There can be other reasons besides the one I posted abover. A youngster’s natural endowments can help tremendously - or the lack thereof can be a handful, when trying to evaluate and help with what your son is doing. I’ve seen some youngsters in the very early stages of their baseball experience have considerable trouble with holding on to the ball all because their hand is small, or their grip is rather week. Size and strength along with other issues, like late motor skills development, below average body build for the age and the like can make your evaluation even tougher.
By the way, the adolescent is extremely difficult to evaluate when coaching pitchers. There are so many variables in the mix that I tip my cap to those that do coach this age group, and younger.
Below is another reason for the release problem that your son might have. When a pitcher extends his pitching arm too far back after breaking his hands, he creates a “scarecrow” kind of stance with his upper body. This extension - back with his pitching arm, has a whipping effect when the arm is brought around during the actual throwing/release phase of his delivery motion. This entire posture can become a habit with many that’s impossible to correct if lift unchecked for even a short time - like a month or so.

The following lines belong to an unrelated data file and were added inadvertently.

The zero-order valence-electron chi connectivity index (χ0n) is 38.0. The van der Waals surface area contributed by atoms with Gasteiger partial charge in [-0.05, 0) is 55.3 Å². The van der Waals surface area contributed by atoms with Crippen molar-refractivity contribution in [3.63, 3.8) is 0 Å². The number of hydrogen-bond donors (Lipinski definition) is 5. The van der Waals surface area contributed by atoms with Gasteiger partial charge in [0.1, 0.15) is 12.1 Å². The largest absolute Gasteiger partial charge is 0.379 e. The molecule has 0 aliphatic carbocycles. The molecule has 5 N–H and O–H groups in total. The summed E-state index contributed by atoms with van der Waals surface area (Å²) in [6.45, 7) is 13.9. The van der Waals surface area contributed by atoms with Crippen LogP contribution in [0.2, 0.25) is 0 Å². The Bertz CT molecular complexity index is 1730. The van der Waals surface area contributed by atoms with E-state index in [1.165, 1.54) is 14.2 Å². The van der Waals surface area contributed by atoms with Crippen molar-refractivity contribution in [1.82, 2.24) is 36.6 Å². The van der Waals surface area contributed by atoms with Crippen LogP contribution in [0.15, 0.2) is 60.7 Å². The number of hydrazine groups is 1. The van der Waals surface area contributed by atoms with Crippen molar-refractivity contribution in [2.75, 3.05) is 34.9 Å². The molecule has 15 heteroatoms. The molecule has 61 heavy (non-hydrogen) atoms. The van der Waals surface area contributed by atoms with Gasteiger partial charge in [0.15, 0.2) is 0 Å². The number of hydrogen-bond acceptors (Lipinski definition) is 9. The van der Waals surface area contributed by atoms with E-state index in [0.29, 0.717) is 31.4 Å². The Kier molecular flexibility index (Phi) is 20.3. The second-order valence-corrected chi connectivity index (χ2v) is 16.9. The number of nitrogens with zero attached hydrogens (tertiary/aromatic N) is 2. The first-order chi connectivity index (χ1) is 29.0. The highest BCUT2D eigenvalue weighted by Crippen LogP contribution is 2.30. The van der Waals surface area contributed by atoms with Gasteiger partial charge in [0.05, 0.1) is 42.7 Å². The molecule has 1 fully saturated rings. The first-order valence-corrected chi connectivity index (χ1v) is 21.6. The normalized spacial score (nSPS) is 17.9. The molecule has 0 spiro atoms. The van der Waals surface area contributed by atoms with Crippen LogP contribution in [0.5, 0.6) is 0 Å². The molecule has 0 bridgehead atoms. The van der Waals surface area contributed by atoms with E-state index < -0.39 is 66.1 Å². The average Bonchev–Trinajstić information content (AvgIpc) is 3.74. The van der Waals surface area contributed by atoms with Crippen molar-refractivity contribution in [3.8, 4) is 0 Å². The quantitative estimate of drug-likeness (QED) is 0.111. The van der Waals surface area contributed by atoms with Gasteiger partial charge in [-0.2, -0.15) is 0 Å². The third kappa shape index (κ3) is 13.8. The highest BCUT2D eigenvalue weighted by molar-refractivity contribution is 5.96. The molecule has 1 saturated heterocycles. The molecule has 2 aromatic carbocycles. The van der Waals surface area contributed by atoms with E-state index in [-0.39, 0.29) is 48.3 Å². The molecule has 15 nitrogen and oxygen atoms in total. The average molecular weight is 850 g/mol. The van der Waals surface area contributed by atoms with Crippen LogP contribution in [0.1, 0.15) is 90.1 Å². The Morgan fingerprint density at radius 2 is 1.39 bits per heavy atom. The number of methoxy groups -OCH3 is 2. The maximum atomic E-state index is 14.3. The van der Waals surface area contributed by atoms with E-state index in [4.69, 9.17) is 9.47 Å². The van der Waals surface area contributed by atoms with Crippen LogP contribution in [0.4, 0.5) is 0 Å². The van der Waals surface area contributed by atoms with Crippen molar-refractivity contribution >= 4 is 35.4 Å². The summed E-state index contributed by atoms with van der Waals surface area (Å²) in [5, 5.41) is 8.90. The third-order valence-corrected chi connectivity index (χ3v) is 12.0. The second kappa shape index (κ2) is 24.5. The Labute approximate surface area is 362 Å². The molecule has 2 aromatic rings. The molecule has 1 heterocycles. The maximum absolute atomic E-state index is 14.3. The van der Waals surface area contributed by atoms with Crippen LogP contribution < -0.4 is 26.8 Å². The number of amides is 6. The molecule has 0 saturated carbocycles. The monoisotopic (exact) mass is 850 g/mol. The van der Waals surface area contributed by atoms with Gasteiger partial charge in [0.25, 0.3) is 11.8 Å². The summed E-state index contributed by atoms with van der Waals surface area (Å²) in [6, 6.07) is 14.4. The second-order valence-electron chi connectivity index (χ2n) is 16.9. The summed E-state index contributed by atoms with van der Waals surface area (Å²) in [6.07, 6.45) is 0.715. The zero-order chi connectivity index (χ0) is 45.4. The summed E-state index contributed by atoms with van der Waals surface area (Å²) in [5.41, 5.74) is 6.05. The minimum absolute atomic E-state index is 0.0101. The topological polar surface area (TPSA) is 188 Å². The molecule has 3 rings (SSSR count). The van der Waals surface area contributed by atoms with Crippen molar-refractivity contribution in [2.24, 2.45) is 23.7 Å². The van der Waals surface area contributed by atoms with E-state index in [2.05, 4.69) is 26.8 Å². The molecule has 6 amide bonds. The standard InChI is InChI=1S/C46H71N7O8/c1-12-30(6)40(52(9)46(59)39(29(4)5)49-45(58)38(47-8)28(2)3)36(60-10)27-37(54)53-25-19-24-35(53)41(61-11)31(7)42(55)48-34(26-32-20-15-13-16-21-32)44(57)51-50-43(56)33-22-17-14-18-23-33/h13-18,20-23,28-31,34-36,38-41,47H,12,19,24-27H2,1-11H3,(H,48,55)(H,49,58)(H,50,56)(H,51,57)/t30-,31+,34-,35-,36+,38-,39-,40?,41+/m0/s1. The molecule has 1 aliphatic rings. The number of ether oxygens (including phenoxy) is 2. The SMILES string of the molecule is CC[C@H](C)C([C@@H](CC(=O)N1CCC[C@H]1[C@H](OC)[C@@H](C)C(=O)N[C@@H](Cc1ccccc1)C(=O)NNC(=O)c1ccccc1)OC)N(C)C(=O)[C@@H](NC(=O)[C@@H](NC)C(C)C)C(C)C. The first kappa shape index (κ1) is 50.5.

In my work, I would use the back hip to monitor one of many causes-n-effects of a pitcher’s pitching cycle. I should note here that this was my way of doing things. Not every pitching coach does this. In any event, I would use the back hip for upper body influences and “pass-alongs” that the upper body would sometimes commit to - then try to counter act.
So, watch for you son’s extension, or twist, the upper body too far back, extending the glove arm out to balance himself with a “T” posture and reaching back with his throwing arm, like in the picture below. His youth probably doesn’t have the strength in his mid section (core) to handle what comes next as he attempts to throw/pitch to you.